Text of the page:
What if I didn't take that all-expenses paid trip? ✈️.

I love to travel. In fact, for the last 25 years I had made it a goal to visit at least one new country a year, because to me, travel felt like the marker of a life fully lived. So when, after 2 years of pandemic isolation, my company resumed its annual all-company offsite meeting in Hawaii, I should have been ecstatic. It was after all not just travel, but free travel. All of my coworkers were planning on attending. And I turned it down.

Months prior, I had come across a statistic I couldn’t get out of my head.

A long haul flight, such as the one between New York and London, emits more CO2 than the average global citizen produces in an entire year (source)

For context, I work for Mozilla, a non-profit backed company that works toward an inclusive, privacy-preserving, and trustworthy internet. In planning for the Hawaii event, Mozilla purchased high-quality carbon offsets, selected an environmentally conscious hotel, conducted a beach day cleanup, instituted protocols for shuttled transport, used reusable cups, recyclable name tags…

I should also be clear that I value my job, my coworkers, and the importance of IRL human connection - so much so that, as soon as it became possible, I commuted 11 miles a day by bike to my company’s 150 person capacity office to be with the two to five people who also chose the commute for a chance to say hello to a fellow Mozillian each day.

“Does passing up on company travel really make a difference?”

In the aftermath of the Hawaii event, as people came back tanned, energized, sharing stories and photos, I felt a strong need to know whether my absence was worth the impact. What would have been the impact of a whole company not conducting such a commute? I did some rough estimates.

My own emissions for a round trip flight would’ve been around 600 kilograms of CO2. Pulling a list of the locations of random Mozilla employees from the company directory, I found each location’s nearest airport, and calculated the carbon footprint of a round trip direct flight (traveling alone) to Hawaii from that airport, conservatively estimating around 800,000 kg of CO2 for the company as a whole.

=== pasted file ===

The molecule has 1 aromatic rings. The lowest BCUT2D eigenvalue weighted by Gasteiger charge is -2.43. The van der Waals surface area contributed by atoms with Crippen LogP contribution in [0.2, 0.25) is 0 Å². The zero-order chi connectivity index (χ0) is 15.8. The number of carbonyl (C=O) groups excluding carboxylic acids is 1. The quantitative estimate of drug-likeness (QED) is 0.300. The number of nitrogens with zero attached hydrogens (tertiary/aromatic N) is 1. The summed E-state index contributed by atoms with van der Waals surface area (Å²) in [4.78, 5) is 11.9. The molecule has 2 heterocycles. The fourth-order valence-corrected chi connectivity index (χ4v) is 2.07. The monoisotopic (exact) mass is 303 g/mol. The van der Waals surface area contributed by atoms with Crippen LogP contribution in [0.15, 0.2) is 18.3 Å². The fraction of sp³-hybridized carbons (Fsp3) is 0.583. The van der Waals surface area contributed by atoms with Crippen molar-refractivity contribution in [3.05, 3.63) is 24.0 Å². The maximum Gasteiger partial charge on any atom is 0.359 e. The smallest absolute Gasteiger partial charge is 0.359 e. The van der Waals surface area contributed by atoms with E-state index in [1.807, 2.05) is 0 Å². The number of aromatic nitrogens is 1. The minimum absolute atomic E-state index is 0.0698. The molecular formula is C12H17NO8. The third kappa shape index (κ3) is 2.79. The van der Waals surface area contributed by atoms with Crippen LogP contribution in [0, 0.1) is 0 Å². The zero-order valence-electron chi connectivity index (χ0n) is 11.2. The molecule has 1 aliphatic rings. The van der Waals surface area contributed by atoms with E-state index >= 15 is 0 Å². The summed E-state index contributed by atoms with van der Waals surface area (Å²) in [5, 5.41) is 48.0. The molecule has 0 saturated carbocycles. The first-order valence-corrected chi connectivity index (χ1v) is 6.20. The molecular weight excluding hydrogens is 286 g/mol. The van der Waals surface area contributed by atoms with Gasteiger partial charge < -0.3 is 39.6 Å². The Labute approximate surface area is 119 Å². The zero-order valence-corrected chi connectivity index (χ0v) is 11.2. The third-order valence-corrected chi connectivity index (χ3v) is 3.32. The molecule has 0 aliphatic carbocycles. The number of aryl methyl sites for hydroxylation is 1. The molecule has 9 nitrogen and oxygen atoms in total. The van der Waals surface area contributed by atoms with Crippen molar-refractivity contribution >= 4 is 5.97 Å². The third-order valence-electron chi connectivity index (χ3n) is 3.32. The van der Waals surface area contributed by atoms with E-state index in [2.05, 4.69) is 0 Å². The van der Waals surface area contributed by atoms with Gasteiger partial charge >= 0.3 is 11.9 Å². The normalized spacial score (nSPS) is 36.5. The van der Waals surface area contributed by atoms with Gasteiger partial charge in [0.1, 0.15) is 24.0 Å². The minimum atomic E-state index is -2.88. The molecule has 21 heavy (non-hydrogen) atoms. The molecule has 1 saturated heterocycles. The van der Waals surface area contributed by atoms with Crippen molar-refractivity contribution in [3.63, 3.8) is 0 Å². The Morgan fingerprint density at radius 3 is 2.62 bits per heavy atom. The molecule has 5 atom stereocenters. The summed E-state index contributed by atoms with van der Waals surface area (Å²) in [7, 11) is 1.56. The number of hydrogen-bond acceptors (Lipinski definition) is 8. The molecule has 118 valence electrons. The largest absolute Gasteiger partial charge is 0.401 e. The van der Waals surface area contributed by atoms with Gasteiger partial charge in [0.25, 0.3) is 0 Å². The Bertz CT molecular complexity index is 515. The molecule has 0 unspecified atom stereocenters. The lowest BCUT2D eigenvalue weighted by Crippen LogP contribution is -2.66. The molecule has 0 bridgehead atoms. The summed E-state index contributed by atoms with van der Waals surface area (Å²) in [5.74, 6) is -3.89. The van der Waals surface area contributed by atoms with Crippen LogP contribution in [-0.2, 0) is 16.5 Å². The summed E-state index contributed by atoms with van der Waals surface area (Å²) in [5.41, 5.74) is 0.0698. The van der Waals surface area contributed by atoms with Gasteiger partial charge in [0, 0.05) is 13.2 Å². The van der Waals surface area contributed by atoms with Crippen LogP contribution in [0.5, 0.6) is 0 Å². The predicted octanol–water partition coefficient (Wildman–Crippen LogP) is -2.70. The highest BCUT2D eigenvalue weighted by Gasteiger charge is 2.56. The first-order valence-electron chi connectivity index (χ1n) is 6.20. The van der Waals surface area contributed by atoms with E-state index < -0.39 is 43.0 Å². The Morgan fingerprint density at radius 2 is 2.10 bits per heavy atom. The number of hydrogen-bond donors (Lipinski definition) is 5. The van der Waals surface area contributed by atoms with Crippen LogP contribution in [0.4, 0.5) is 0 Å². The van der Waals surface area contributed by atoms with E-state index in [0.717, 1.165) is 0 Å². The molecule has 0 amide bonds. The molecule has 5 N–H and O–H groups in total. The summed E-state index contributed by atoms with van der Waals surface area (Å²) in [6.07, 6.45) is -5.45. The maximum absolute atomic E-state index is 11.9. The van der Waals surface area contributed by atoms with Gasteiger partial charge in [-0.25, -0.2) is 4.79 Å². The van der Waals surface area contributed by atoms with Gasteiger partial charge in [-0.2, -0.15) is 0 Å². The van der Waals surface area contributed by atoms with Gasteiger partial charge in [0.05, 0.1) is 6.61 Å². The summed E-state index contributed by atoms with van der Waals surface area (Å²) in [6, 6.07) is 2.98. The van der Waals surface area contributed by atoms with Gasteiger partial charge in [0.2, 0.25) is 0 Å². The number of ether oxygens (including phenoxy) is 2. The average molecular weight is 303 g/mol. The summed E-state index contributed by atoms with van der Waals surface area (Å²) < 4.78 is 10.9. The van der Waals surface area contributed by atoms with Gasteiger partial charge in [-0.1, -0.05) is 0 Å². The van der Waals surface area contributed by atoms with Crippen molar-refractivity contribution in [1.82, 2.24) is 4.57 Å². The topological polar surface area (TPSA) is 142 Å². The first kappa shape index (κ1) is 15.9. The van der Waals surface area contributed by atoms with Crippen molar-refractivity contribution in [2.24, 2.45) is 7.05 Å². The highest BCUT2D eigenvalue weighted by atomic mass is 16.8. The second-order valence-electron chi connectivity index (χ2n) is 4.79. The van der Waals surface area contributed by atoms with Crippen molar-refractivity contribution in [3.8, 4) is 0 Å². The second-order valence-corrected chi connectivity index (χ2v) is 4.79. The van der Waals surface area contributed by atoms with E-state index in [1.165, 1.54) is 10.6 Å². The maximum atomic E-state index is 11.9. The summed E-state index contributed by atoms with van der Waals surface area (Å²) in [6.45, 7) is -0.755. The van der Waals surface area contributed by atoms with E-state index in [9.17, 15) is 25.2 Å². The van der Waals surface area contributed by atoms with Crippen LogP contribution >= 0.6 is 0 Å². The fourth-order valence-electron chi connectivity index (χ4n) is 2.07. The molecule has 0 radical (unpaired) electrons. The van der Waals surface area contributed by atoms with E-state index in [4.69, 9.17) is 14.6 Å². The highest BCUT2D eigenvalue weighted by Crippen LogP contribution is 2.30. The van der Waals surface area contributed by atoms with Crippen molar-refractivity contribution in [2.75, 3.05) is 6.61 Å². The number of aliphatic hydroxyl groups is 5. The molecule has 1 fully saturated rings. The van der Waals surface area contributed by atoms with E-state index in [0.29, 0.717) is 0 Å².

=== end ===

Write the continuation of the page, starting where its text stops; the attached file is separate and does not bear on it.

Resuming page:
“What do the numbers even mean, really?”

Without a connection from the number to its impact, carbon calculations have always seemed relatively useless to me. According to the EPA greenhouse gas equivalencies calculator, that’s about the same CO2 emissions as driving 2 million miles. It would require planting of 880 acres of forest today, and then not taking any additional flights until those 880 acres are mature enough to sequester the carbon we produced from that one event.

While we can purchase offsets, we don’t have thousands of acres of forests just sitting on the sidelines, waiting to sequester a company’s carbon. The trees we have are already over taxed.

“But that’s so little in comparison to everything else!”

It is an all-too-easy reaction to want to point our fingers elsewhere. “It’s electricity (25%), it’s agriculture (25%), it’s industry (20%)”. And that makes sense. After all, an individual’s carbon footprint is .00000003% of global carbon emissions. But maybe these calculations are getting in the way of things? Is the climate crisis is an accounting problem or a cultural one?

Would it matter if my actions at work resulted in the death of a coworker?

After all, that coworker is only .0000000000001% of the global population. But that is exactly what’s happening - our actions and inactions are killing people. So is the difference here simply that we’re not killing the people we know? What if we didn’t send entire remote companies to tropical destinations to account for our isolation from each other?

The richest 10% of people on earth, i.e. people like me and probably you (click to find out!), will be burning through nine planets worth of resources by 2030, while the global poor are already facing the worst of the effects of resource-wars, extreme floods, inhabitable heat, and increasing climate-related diseases.

Right now the earth is trying to find a way to carry all that carbon - to adapt to it, breathe through it. Is it any wonder then that we see it lashing out in so many forms of extreme weather events, exposing the weakest points of our planet and harming the most neglected of its members?

Until we can trace the thread from our individual actions to the lives affected, and until that connection leads to positive change, all the carbon counting won’t count for anything.